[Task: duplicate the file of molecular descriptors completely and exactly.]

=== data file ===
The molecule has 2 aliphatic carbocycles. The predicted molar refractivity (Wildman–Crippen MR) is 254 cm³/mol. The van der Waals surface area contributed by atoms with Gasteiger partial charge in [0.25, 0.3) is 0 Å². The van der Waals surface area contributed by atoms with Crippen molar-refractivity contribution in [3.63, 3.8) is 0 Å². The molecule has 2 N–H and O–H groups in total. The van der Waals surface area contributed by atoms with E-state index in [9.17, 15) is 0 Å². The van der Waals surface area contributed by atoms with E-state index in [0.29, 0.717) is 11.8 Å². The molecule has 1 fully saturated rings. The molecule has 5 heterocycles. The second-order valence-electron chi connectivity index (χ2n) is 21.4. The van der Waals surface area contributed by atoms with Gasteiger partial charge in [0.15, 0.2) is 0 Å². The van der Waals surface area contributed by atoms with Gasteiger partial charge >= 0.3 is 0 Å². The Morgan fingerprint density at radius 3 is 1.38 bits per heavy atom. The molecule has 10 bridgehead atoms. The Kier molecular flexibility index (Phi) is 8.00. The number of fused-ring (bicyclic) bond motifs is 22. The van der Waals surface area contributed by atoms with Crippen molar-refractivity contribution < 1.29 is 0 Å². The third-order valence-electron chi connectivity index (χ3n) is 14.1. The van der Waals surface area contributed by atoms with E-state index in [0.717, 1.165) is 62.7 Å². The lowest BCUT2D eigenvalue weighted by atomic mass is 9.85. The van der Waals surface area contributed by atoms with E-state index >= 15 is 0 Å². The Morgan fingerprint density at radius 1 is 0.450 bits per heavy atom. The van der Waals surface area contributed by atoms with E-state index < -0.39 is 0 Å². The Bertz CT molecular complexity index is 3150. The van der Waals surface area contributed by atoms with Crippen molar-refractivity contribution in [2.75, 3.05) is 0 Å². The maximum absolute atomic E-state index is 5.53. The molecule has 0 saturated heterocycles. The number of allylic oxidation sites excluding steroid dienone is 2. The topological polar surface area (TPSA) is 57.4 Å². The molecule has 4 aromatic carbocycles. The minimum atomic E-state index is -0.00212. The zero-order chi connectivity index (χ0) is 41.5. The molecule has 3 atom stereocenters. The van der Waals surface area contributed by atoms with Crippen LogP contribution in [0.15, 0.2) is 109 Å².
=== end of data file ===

The molecule has 2 aliphatic carbocycles. The predicted molar refractivity (Wildman–Crippen MR) is 254 cm³/mol. The van der Waals surface area contributed by atoms with Gasteiger partial charge in [0.25, 0.3) is 0 Å². The van der Waals surface area contributed by atoms with Crippen molar-refractivity contribution in [3.63, 3.8) is 0 Å². The molecule has 2 N–H and O–H groups in total. The van der Waals surface area contributed by atoms with E-state index in [9.17, 15) is 0 Å². The van der Waals surface area contributed by atoms with E-state index in [0.29, 0.717) is 11.8 Å². The molecule has 1 fully saturated rings. The molecule has 5 heterocycles. The second-order valence-electron chi connectivity index (χ2n) is 21.4. The van der Waals surface area contributed by atoms with Gasteiger partial charge in [0.15, 0.2) is 0 Å². The van der Waals surface area contributed by atoms with Gasteiger partial charge >= 0.3 is 0 Å². The Morgan fingerprint density at radius 3 is 1.38 bits per heavy atom. The molecule has 10 bridgehead atoms. The Kier molecular flexibility index (Phi) is 8.00. The number of fused-ring (bicyclic) bond motifs is 22. The van der Waals surface area contributed by atoms with Crippen molar-refractivity contribution < 1.29 is 0 Å². The third-order valence-electron chi connectivity index (χ3n) is 14.1. The van der Waals surface area contributed by atoms with E-state index in [0.717, 1.165) is 62.7 Å². The lowest BCUT2D eigenvalue weighted by atomic mass is 9.85. The van der Waals surface area contributed by atoms with E-state index >= 15 is 0 Å². The Morgan fingerprint density at radius 1 is 0.450 bits per heavy atom. The van der Waals surface area contributed by atoms with E-state index < -0.39 is 0 Å². The Bertz CT molecular complexity index is 3150. The van der Waals surface area contributed by atoms with Crippen molar-refractivity contribution in [2.75, 3.05) is 0 Å². The maximum absolute atomic E-state index is 5.53. The molecule has 0 saturated heterocycles. The number of allylic oxidation sites excluding steroid dienone is 2. The topological polar surface area (TPSA) is 57.4 Å². The molecule has 4 aromatic carbocycles. The minimum atomic E-state index is -0.00212. The zero-order chi connectivity index (χ0) is 41.5. The molecule has 3 atom stereocenters. The van der Waals surface area contributed by atoms with Crippen LogP contribution in [0.15, 0.2) is 109 Å².